"A fine, healthy baby," says the doctor, pointing at the monitor screen. "You'll soon be a proud mother, dear."

My husband squeezes my hand and says, "Our baby will be as sweet as you. I can hardly wait to see her." His eyes sparkle as he follows the blobs moving on the ultrasound monitor.

I play along with them and smile, trying to decipher the ghostly shapes on the screen. The dark, musty, windowless room is heavy with the cold steel, plastic and glassy smell of machinery. Ultrasound gel runs in icy trickles around my bulging midriff.

The weeks pass in a daze. My body aches so. I waddle around the house ashamed to show my bloated belly to the outside world. I wake up at nights in a cold sweat. My mother tells me to be careful. I might hurt the baby even when I turn in my sleep, she says. I obediently move with slow, cautious steps.

"Hi, Angel! Give Daddy a pat." My husband coos baby talk as he rubs lotion on my ballooning tummy.

"You always called me 'angel,'" I say with a smile. Ouch! Baby gives a sharp kick and I bite my lip and hold back tears. There are three of us now.

"Oh no! What are those red welts around your navel?" My husband stops massaging and gasps. He cringes and his face turns paper-white. He hands me a mirror to see them; angry, blood-red lines slashing through my smooth, translucent skin.

My husband pulls on a jacket and fumbles with the zipper. "I'm taking you both to the doctor right now," he says, and leads me into our car.

"They're just stretch marks, dear," the doctor says, and gives me a reassuring pat.
"You'll be so happy when your baby arrives, you'll forget all about those little marks of motherhood."

"Feel like a drive?" my husband asks one evening. He returns home early these days, canceling important meetings. When I protest that he mustn't compromise at work, he pats my tummy and tells me, "I want the best for our baby."

I push the jeans and my favorite sky blue dress to the back of the cupboard. I'll never fit into them again, but I haven't the heart to give them away. This drab brown tent of a shift is enough to cover the baby and me. My face glows back at me from the mirror. I don't look below, afraid of what I will see.

We drive up to a church. My husband puts out his arm around my middle and guides me up the steps. Then he helps me into the sanctum, and we offer candles. Following him, I move my lips to utter a prayer for the child.

My husband and I count the days for the baby's arrival. I've taken all the vitamins and grandma's herbal concoctions. I've accepted well-meaning advice from friends and elders. I'm a good mother. My husband says so. And I want a good, well-behaved baby.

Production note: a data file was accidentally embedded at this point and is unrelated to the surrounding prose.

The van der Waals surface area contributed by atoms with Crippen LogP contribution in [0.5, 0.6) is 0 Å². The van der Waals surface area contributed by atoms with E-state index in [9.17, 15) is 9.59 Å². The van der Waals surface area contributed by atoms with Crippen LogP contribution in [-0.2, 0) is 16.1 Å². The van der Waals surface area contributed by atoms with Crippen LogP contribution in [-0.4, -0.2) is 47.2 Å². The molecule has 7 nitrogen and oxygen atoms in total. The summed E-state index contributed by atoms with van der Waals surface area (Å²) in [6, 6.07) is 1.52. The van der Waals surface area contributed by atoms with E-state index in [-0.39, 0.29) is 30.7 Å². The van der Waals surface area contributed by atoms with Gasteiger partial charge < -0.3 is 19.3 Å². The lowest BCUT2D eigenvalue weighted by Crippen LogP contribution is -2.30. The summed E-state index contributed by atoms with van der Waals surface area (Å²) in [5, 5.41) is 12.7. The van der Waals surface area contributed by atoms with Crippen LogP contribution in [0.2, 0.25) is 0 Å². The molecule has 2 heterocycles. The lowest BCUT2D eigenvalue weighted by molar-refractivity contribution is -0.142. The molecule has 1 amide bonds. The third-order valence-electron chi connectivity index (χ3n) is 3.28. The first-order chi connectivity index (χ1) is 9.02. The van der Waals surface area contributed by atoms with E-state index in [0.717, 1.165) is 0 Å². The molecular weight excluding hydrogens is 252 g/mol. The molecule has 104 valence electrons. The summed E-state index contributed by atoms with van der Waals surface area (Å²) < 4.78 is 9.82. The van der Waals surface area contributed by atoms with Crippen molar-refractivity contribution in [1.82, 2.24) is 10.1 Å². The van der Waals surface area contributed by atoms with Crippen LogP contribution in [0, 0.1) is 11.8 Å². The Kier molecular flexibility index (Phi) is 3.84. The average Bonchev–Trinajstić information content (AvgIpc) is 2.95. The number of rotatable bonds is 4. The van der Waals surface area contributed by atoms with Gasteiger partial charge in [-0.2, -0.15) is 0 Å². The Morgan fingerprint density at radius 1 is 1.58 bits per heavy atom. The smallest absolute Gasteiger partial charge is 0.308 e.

"Relax as much as you can," says my best friend with a laugh. "After your baby comes, you can forget about sleep. Kids hijack the rest of your life. You'll never be your own woman any more." She helps me get little dresses, sweaters, booties and caps ready and do up the nursery with bright posters and cuddly teddy bears.

Time drags on. Then one day, the pangs begin tormenting me.

My husband presses my hand as I'm wheeled into the hospital. Bright lights stab my eyes. Between waves of paroxysms, the stench of antiseptic mingled with the sticky-sweet scent of blood assails me.

Through a sea of agony, I hear a soft mewing. "What a beautiful girl," the nurses say. "Such large eyes and a head full of hair. She will be gorgeous like her mother." I sigh. My ordeal is over.

Visitors pass in a haze. Packages decked in pastel papers and pink satin ribbons pile up around my bed.

"Some water," I say, my voice emerging in a faint, hoarse whisper. My aunt doesn't seem to hear me. She's busy cooing to the baby. My husband stands at a distance basking in the incandescent blush of fatherhood before his friends.

"Please, water," I whisper. And then I give up and drift into restless sleep.

"Darling, can I leave you both and go for a cup of coffee?" My husband strokes the baby's fine hair. "Be good, sweetheart. Daddy will be back before you know it."

The visitors have gone, and I am alone with the baby for the first time. The baby begins to fuss. I reach out and rock the cradle, but her soft whimpers continue.

I rise with painful effort and peer over the baby. She looks fine, but gently rocking the cradle doesn't please her. I unfold the blanket with pink and yellow ducks and tuck it around her.

She cries on.
I wish my husband would return. The pain cuts through me in stitches. After months of aching restlessness, after the recent hours of gut-tearing pain, I need to sleep. I am a good mother, and I must make the baby obey me.

"Hush," I whisper, drawing the blanket over the tiny head, covering her ears, and then her nose and mouth. I press the fluffy blanket over the miniature face. The whimpers increase and then fade in a reverse crescendo.

The baby is quiet now, her tiny chest still.

I uncover her face and then turn over and close my eyes.

About the author:

Monideepa Sahu is a former banker. Tired of managing money for others and not making much for herself, she quit and took to writing. She still hasn't made money, but it now seems less important. Her short fiction has most recently been accepted into Hobart #5, The Gobshite Quarterly, and A Long Story Short. Monideepa lives in Bangalore, India, with her computer and her family.